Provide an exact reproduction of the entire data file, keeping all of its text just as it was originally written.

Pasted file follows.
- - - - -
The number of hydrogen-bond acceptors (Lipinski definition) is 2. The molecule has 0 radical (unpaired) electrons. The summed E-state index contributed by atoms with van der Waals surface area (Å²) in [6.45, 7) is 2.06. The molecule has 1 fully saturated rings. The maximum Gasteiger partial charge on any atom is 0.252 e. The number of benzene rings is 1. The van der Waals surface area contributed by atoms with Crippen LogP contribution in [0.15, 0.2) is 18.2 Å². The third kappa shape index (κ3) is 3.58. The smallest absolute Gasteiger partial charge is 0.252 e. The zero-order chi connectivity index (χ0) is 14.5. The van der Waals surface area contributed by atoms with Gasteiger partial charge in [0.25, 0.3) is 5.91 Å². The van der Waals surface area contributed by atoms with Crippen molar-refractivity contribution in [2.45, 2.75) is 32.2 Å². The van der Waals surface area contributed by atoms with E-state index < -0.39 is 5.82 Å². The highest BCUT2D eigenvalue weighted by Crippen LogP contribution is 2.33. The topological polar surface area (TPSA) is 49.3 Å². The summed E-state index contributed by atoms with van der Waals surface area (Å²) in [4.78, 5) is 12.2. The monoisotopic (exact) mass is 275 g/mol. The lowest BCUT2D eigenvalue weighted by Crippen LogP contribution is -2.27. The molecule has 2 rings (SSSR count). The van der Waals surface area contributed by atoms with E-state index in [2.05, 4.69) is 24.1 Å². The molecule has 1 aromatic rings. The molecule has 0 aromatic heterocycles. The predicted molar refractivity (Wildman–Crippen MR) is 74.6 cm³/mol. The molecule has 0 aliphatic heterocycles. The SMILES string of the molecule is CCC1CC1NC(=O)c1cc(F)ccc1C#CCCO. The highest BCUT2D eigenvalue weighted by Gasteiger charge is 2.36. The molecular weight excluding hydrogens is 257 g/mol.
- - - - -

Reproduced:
The number of hydrogen-bond acceptors (Lipinski definition) is 2. The molecule has 0 radical (unpaired) electrons. The summed E-state index contributed by atoms with van der Waals surface area (Å²) in [6.45, 7) is 2.06. The molecule has 1 fully saturated rings. The maximum Gasteiger partial charge on any atom is 0.252 e. The number of benzene rings is 1. The van der Waals surface area contributed by atoms with Crippen LogP contribution in [0.15, 0.2) is 18.2 Å². The third kappa shape index (κ3) is 3.58. The smallest absolute Gasteiger partial charge is 0.252 e. The zero-order chi connectivity index (χ0) is 14.5. The van der Waals surface area contributed by atoms with Gasteiger partial charge in [0.25, 0.3) is 5.91 Å². The van der Waals surface area contributed by atoms with Crippen molar-refractivity contribution in [2.45, 2.75) is 32.2 Å². The van der Waals surface area contributed by atoms with E-state index < -0.39 is 5.82 Å². The highest BCUT2D eigenvalue weighted by Crippen LogP contribution is 2.33. The topological polar surface area (TPSA) is 49.3 Å². The summed E-state index contributed by atoms with van der Waals surface area (Å²) in [4.78, 5) is 12.2. The monoisotopic (exact) mass is 275 g/mol. The lowest BCUT2D eigenvalue weighted by Crippen LogP contribution is -2.27. The molecule has 2 rings (SSSR count). The van der Waals surface area contributed by atoms with E-state index in [2.05, 4.69) is 24.1 Å². The molecule has 1 aromatic rings. The molecule has 0 aromatic heterocycles. The predicted molar refractivity (Wildman–Crippen MR) is 74.6 cm³/mol. The molecule has 0 aliphatic heterocycles. The SMILES string of the molecule is CCC1CC1NC(=O)c1cc(F)ccc1C#CCCO. The highest BCUT2D eigenvalue weighted by Gasteiger charge is 2.36. The molecular weight excluding hydrogens is 257 g/mol.